Another factor that makes the duel by suicide different, are the memories. When a loved one is lost due to illness or accident, we keep happy memories. We can think of our loved one and share stories with nostalgia. However, this is not usually the case for the suicide survivor. You come up with thoughts like, "Maybe I was not happy when I took this picture of you?" "Why did not I see your emotional pain when we were on vacation?"
Survivors of suicide loss not only experience these aspects of complicated grief, but also are prone to develop symptoms of depression and post-traumatic stress disorder . The indescribable sadness about suicide becomes a never ending circle of bewilderment, pain, retrospective scenes and a need to numb anguish.
Ways to help a survivor of suicide loss
If you know someone who has lost a loved one by suicide, there are many things you can do. In addition to accompanying you in your grief you can help you get rid of the stigma created by society.
1. Ask if you can help and how
In case you are not willing to accept help, with this gesture you show that you are there accessible to them . Avoid distancing so you know you can talk to you when you need it.
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2. Be patient
Do not set a time limit for the survivor's penalty. The complicated duel can take years. Encourage her to share stories and express her thoughts . Repetition can be a key factor in recovery.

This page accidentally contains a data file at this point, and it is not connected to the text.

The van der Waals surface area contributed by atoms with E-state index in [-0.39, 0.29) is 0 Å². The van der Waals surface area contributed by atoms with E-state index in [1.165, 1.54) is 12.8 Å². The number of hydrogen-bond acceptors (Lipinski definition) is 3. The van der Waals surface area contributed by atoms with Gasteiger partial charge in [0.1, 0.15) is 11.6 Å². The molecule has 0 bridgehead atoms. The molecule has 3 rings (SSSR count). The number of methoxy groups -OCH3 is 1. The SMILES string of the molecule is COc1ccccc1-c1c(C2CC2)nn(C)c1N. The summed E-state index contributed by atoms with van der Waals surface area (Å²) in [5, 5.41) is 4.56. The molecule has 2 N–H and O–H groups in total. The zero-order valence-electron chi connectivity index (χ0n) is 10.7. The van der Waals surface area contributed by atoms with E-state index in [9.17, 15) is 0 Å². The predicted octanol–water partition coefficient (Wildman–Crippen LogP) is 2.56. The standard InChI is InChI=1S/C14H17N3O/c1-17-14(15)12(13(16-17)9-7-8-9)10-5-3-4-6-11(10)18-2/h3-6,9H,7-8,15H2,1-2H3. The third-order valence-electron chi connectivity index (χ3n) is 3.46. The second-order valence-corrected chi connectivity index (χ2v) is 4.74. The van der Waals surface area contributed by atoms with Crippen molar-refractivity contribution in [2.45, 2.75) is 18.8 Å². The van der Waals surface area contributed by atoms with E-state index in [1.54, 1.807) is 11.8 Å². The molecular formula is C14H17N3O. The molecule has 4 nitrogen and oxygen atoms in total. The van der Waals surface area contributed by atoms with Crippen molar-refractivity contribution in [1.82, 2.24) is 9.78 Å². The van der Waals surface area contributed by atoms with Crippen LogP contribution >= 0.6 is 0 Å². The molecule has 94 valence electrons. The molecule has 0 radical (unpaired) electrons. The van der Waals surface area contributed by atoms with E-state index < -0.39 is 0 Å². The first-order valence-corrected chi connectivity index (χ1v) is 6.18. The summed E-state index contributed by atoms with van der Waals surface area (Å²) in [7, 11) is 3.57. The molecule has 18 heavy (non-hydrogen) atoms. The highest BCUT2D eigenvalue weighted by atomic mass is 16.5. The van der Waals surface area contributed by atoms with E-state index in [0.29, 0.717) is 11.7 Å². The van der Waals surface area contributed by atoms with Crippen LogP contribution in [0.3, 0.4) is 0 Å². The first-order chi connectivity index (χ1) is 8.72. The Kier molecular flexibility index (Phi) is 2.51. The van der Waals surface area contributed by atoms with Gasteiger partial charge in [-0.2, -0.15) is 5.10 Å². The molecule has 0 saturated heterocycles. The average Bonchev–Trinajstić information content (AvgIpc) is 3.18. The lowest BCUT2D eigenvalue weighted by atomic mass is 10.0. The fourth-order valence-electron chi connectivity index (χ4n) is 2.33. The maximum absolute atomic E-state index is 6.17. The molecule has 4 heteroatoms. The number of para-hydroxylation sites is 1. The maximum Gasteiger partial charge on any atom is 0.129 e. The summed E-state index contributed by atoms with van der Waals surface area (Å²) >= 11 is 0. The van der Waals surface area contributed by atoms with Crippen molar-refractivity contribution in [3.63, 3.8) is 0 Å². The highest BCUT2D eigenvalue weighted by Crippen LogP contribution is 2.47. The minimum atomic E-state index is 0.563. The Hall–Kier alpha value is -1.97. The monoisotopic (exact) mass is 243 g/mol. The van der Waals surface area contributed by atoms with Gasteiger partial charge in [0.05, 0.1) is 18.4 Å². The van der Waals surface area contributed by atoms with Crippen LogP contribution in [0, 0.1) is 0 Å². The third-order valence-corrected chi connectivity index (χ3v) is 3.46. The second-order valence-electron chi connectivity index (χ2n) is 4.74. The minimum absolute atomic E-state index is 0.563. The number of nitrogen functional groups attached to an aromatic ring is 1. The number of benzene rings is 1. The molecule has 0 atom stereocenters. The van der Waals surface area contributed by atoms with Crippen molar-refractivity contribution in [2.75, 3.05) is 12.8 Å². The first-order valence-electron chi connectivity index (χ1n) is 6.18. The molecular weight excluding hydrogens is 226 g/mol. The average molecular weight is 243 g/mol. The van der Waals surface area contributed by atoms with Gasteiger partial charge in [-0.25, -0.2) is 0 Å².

Be a compassionate listener . The best gift you can give to a loved one who has survived a suicide loss is your time, peace and affection.
He assumes that they need to express their feelings, sometimes with silence and sometimes with sadness or anger. Do not be afraid to talk about suicide . You can express your feelings of sadness and name the person you love. Those who have lost someone by suicide feel great pain, and really need your empathy, compassion and understanding
Ways to help yourself if you have suffered a loss by suicide
It can be very painful, but you have to learn to take reality and understand that you are not responsible for the suicide of your loved one .
1. Do not put limits on pain
The period of mourning takes time. You need to go through the different phases until you accept reality.
2. Plan the future
When you're ready, organize the days of family celebrations with your family's help , birthdays and Christmas. Understand that these moments will be lived with sadness and seek bonds of support and reinforcement to minimize the reactions of intense sadness.
3. Make connections
Consider joining a support group designed specifically for survivors of suicide loss. The environment can provide a healing environment and of mutual support.
4. Seek professional help if you need it
Remember that you are going through one of the most difficult and painful situations in life and you may need therapy to not unnecessarily lengthen the phases of grief.
- Elisabeth Kübler-Ross (1997) The Wheel of Life
- Feigelman, W., Gorman, B.S. & Jordan, J.R. (2009). Stigmatization and suicide bereavement. Death Studies, 33 (7): 591-608.
- Jordan, J. (2001). Is suicide bereavement different? A reassessment of the literature. Suicide and Life-Threatening Behavior, 31: 91-102.